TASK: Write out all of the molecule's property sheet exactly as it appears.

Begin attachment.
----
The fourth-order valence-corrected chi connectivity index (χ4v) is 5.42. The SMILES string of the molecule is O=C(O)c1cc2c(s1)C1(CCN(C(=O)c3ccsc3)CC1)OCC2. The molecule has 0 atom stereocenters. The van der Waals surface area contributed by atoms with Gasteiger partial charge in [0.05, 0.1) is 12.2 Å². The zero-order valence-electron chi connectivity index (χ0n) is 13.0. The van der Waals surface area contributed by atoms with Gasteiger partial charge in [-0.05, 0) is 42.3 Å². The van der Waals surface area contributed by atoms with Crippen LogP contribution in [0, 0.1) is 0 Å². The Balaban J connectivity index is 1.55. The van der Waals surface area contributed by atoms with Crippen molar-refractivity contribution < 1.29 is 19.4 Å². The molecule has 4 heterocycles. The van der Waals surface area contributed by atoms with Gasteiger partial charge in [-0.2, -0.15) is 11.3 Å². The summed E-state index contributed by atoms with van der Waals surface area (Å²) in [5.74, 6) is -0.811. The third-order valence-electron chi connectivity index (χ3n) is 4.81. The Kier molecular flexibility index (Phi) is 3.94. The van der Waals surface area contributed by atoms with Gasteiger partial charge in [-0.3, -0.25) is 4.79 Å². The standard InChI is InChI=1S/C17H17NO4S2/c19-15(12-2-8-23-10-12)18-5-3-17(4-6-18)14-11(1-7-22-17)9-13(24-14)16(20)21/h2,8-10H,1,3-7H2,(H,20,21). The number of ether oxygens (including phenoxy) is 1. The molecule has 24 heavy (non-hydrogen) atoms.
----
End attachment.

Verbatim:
The fourth-order valence-corrected chi connectivity index (χ4v) is 5.42. The SMILES string of the molecule is O=C(O)c1cc2c(s1)C1(CCN(C(=O)c3ccsc3)CC1)OCC2. The molecule has 0 atom stereocenters. The van der Waals surface area contributed by atoms with Gasteiger partial charge in [0.05, 0.1) is 12.2 Å². The zero-order valence-electron chi connectivity index (χ0n) is 13.0. The van der Waals surface area contributed by atoms with Gasteiger partial charge in [-0.05, 0) is 42.3 Å². The van der Waals surface area contributed by atoms with Crippen LogP contribution in [0, 0.1) is 0 Å². The Balaban J connectivity index is 1.55. The van der Waals surface area contributed by atoms with Crippen molar-refractivity contribution < 1.29 is 19.4 Å². The molecule has 4 heterocycles. The van der Waals surface area contributed by atoms with Gasteiger partial charge in [-0.2, -0.15) is 11.3 Å². The summed E-state index contributed by atoms with van der Waals surface area (Å²) in [5.74, 6) is -0.811. The third-order valence-electron chi connectivity index (χ3n) is 4.81. The Kier molecular flexibility index (Phi) is 3.94. The van der Waals surface area contributed by atoms with Gasteiger partial charge in [-0.3, -0.25) is 4.79 Å². The standard InChI is InChI=1S/C17H17NO4S2/c19-15(12-2-8-23-10-12)18-5-3-17(4-6-18)14-11(1-7-22-17)9-13(24-14)16(20)21/h2,8-10H,1,3-7H2,(H,20,21). The number of ether oxygens (including phenoxy) is 1. The molecule has 24 heavy (non-hydrogen) atoms.